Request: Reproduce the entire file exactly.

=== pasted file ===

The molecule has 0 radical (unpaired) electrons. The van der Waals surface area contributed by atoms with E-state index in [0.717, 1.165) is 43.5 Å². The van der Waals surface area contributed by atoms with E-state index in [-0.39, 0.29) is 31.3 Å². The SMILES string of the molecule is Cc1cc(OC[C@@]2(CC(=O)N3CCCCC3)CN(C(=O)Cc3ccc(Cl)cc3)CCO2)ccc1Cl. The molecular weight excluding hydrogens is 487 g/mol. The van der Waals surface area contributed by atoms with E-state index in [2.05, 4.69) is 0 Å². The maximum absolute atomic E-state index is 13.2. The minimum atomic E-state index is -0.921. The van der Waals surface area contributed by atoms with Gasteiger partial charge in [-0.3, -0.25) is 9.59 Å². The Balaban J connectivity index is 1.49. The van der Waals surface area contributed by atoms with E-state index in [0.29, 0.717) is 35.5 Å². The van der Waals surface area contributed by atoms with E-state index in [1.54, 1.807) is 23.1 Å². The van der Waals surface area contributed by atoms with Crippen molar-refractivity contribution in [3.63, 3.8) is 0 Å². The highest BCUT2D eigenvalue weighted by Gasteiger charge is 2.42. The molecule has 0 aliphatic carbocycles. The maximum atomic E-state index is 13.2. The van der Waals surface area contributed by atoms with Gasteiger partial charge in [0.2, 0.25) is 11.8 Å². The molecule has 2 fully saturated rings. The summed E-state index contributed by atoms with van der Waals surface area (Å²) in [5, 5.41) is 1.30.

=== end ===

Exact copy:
The molecule has 0 radical (unpaired) electrons. The van der Waals surface area contributed by atoms with E-state index in [0.717, 1.165) is 43.5 Å². The van der Waals surface area contributed by atoms with E-state index in [-0.39, 0.29) is 31.3 Å². The SMILES string of the molecule is Cc1cc(OC[C@@]2(CC(=O)N3CCCCC3)CN(C(=O)Cc3ccc(Cl)cc3)CCO2)ccc1Cl. The molecular weight excluding hydrogens is 487 g/mol. The van der Waals surface area contributed by atoms with E-state index in [2.05, 4.69) is 0 Å². The maximum absolute atomic E-state index is 13.2. The minimum atomic E-state index is -0.921. The van der Waals surface area contributed by atoms with Gasteiger partial charge in [-0.3, -0.25) is 9.59 Å². The Balaban J connectivity index is 1.49. The van der Waals surface area contributed by atoms with E-state index in [0.29, 0.717) is 35.5 Å². The van der Waals surface area contributed by atoms with E-state index in [1.54, 1.807) is 23.1 Å². The van der Waals surface area contributed by atoms with Crippen molar-refractivity contribution in [3.63, 3.8) is 0 Å². The highest BCUT2D eigenvalue weighted by Gasteiger charge is 2.42. The molecule has 0 aliphatic carbocycles. The maximum atomic E-state index is 13.2. The van der Waals surface area contributed by atoms with Gasteiger partial charge in [0.2, 0.25) is 11.8 Å². The molecule has 2 fully saturated rings. The summed E-state index contributed by atoms with van der Waals surface area (Å²) in [5, 5.41) is 1.30.